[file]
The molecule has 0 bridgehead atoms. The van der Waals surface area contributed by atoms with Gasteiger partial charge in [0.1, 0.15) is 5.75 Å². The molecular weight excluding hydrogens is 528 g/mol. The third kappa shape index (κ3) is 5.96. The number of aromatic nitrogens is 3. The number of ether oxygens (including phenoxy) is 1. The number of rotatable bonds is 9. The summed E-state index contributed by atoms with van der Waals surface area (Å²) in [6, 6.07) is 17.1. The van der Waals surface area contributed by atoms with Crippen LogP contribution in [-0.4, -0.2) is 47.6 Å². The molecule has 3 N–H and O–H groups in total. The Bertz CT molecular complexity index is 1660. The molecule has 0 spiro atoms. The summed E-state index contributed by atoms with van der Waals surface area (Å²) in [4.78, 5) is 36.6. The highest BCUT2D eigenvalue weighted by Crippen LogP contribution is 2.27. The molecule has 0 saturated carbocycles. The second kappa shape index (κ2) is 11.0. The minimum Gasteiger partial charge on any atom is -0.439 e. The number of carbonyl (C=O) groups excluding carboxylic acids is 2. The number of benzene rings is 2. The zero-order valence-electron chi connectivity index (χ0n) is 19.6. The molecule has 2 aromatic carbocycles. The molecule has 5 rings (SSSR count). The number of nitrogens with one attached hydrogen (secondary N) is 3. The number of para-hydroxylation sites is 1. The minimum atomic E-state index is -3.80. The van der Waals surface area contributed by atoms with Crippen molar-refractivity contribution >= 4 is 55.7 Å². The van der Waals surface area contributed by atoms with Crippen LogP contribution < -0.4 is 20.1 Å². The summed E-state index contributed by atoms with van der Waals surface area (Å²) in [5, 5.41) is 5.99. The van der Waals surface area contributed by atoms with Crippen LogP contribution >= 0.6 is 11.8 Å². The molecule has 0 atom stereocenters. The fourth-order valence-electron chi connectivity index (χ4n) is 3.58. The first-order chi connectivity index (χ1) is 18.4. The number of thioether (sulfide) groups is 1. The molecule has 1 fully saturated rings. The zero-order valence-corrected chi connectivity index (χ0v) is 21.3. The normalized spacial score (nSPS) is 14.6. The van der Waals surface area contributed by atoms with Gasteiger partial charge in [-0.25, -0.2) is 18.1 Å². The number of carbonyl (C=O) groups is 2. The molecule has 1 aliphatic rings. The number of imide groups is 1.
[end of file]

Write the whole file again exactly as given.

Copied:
The molecule has 0 bridgehead atoms. The van der Waals surface area contributed by atoms with Gasteiger partial charge in [0.1, 0.15) is 5.75 Å². The molecular weight excluding hydrogens is 528 g/mol. The third kappa shape index (κ3) is 5.96. The number of aromatic nitrogens is 3. The number of ether oxygens (including phenoxy) is 1. The number of rotatable bonds is 9. The summed E-state index contributed by atoms with van der Waals surface area (Å²) in [6, 6.07) is 17.1. The van der Waals surface area contributed by atoms with Crippen LogP contribution in [-0.4, -0.2) is 47.6 Å². The molecule has 3 N–H and O–H groups in total. The Bertz CT molecular complexity index is 1660. The molecule has 0 spiro atoms. The summed E-state index contributed by atoms with van der Waals surface area (Å²) in [4.78, 5) is 36.6. The highest BCUT2D eigenvalue weighted by Crippen LogP contribution is 2.27. The molecule has 0 saturated carbocycles. The second kappa shape index (κ2) is 11.0. The minimum Gasteiger partial charge on any atom is -0.439 e. The number of carbonyl (C=O) groups excluding carboxylic acids is 2. The number of benzene rings is 2. The zero-order valence-electron chi connectivity index (χ0n) is 19.6. The molecule has 2 aromatic carbocycles. The molecule has 5 rings (SSSR count). The number of nitrogens with one attached hydrogen (secondary N) is 3. The number of para-hydroxylation sites is 1. The minimum atomic E-state index is -3.80. The van der Waals surface area contributed by atoms with Crippen molar-refractivity contribution >= 4 is 55.7 Å². The van der Waals surface area contributed by atoms with Crippen LogP contribution < -0.4 is 20.1 Å². The summed E-state index contributed by atoms with van der Waals surface area (Å²) in [5, 5.41) is 5.99. The van der Waals surface area contributed by atoms with Crippen LogP contribution >= 0.6 is 11.8 Å². The molecule has 0 atom stereocenters. The fourth-order valence-electron chi connectivity index (χ4n) is 3.58. The first-order chi connectivity index (χ1) is 18.4. The number of thioether (sulfide) groups is 1. The molecule has 1 fully saturated rings. The zero-order valence-corrected chi connectivity index (χ0v) is 21.3. The normalized spacial score (nSPS) is 14.6. The van der Waals surface area contributed by atoms with Gasteiger partial charge in [-0.25, -0.2) is 18.1 Å². The number of carbonyl (C=O) groups is 2. The molecule has 1 aliphatic rings. The number of imide groups is 1.